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We all know what it’s like to grasp at words. “It’s on the tip of my tongue,” we say. Or we pause with pen hovering over an “In sympathy” card, not knowing how to convey our mixed-up feelings. And this kind of grasping, even gasping, for the right words is the stuff of poetry writing.

I must confess, I don’t remember much from Dr. Beiber’s Modern Literary Theory class six years ago. But one of the things that stood out to me was the idea that words and meanings are continually slipping, that you cannot freeze a word or pin it to its meaning. Different words mean different things to different people at different times. The signifiers and the signified are in constant flux.

Correct posture for writing, 1920's. Cornell University Library.

Writers know what it feels like to search for “the perfect word”—one that fits the rhythm of the poem, one that has the right evocative combination of connotations and meanings, one that sounds beautiful. If we could only find that word that says exactly what we want it to say, that plucks meaning out of our minds and pins it to the page once and for all…but we know that it’s impossible.

This pinning down of meaning is what we attempt to do with definitions and creeds. “Jesus is fully human and fully God.” The succinct combination of words is a nice, neat little “pin” that tries to capture the incarnation. It is useful, and it does convey truth—but what it leaves out is mystery and flesh-and-blood reality. In attempting to parse truth, we have lost its fullness; “we murder to dissect,” in the words of the aptly-named Wordsworth.

Even if it were possible to capture and convey meaning and mystery in a “perfect word,” would we want it—a word that never changes, that fixes meaning in one place forever? Surely part of the fun of writing is that words open up new connections, new meanings that you hadn’t originally thought of–that other people can see things in your words which you didn’t know were there. A word, like a seed, can start as one idea and blossom into something related but new.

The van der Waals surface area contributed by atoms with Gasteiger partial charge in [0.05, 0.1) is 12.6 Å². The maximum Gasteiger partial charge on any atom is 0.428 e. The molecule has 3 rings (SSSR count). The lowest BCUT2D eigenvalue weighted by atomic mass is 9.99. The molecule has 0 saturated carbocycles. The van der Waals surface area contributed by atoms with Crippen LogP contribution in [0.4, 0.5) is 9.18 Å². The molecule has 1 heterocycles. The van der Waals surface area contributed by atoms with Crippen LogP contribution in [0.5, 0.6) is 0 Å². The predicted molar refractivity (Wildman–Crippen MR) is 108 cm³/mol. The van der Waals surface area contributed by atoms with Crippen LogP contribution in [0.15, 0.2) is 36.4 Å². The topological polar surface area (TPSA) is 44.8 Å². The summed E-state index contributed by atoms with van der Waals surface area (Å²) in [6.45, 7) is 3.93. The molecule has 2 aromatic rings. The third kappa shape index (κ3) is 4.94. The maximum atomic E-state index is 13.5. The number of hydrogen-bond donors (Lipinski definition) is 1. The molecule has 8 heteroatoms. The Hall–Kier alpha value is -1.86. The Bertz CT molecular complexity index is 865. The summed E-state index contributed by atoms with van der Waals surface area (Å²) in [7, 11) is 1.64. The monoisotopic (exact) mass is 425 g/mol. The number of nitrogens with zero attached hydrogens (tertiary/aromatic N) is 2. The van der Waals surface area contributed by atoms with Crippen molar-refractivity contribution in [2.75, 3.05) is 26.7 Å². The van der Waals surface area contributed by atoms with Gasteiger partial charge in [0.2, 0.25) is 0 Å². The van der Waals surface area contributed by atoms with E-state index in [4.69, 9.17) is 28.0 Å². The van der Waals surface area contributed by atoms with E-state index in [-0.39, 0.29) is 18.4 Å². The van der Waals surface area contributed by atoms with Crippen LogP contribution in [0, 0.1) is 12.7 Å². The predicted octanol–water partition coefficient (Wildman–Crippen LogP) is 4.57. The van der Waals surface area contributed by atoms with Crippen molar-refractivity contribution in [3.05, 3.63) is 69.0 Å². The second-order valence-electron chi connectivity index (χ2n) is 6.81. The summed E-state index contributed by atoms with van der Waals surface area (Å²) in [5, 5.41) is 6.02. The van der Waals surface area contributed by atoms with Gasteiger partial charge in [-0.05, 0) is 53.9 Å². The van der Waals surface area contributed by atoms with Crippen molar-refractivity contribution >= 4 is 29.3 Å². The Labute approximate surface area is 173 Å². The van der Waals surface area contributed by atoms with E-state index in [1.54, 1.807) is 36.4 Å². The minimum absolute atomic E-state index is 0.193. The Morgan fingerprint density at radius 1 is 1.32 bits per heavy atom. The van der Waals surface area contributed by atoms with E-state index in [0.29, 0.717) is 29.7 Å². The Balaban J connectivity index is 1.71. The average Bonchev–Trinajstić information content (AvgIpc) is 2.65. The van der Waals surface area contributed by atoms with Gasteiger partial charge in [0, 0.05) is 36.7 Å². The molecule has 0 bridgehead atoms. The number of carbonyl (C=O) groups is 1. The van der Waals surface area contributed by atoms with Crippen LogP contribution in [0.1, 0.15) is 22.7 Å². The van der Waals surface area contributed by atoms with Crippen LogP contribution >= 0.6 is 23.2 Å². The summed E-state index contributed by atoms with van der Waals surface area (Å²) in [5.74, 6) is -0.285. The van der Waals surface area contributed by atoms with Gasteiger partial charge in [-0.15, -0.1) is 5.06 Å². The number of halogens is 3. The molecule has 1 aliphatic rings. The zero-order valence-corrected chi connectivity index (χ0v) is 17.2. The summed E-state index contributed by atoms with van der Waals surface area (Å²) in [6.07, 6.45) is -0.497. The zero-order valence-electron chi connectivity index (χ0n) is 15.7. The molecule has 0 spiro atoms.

How amazing, then, that in Jesus we have the perfect word—not a combination of vowels and consonants, but a person. Jesus is the Word of God; he can convey God to us because he is God. This Word can convey meaning perfectly, something our shifting, slipping words cannot do, because he is meaning. He anchors and pins down meaning for us, and was himself pinned to a cross. But this meaning, this truth, also sets us free. The Word doesn’t just transfix meaning in a static place forever; it—he—explodes in our hearts, blossoms in our souls, and finds new expressions in hundreds of millions of lives.

I wrote the following sonnet inspired by thoughts like these, and influenced a bit by John Donne and George Herbert (especially “Easter Wings”: http://www.luminarium.org/sevenlit/herbert/wings.htm).


The Perfect Word

The perfect word could pin meaning to a board,

An insect captured, catalogued precisely,

And listed Latinate: safely stored.

If I could pluck the butterfly politely

From flight, oh it would writhe, but I could keep

It with a word forever, and forget

The mystery of its color-dusted sleep.

But words were never pins, but wings, to set

Our minds a-wander into sky and stars:

They’re seeds defying gravity’s confines.

Of course, the Word that spoke into the dark

A pin-prick sun, could not be defined

Nor man-transfixed, but pierces as it sings;

Flies, and gives this earth-bound worm its wings.


– A. C. McFarthing, 2006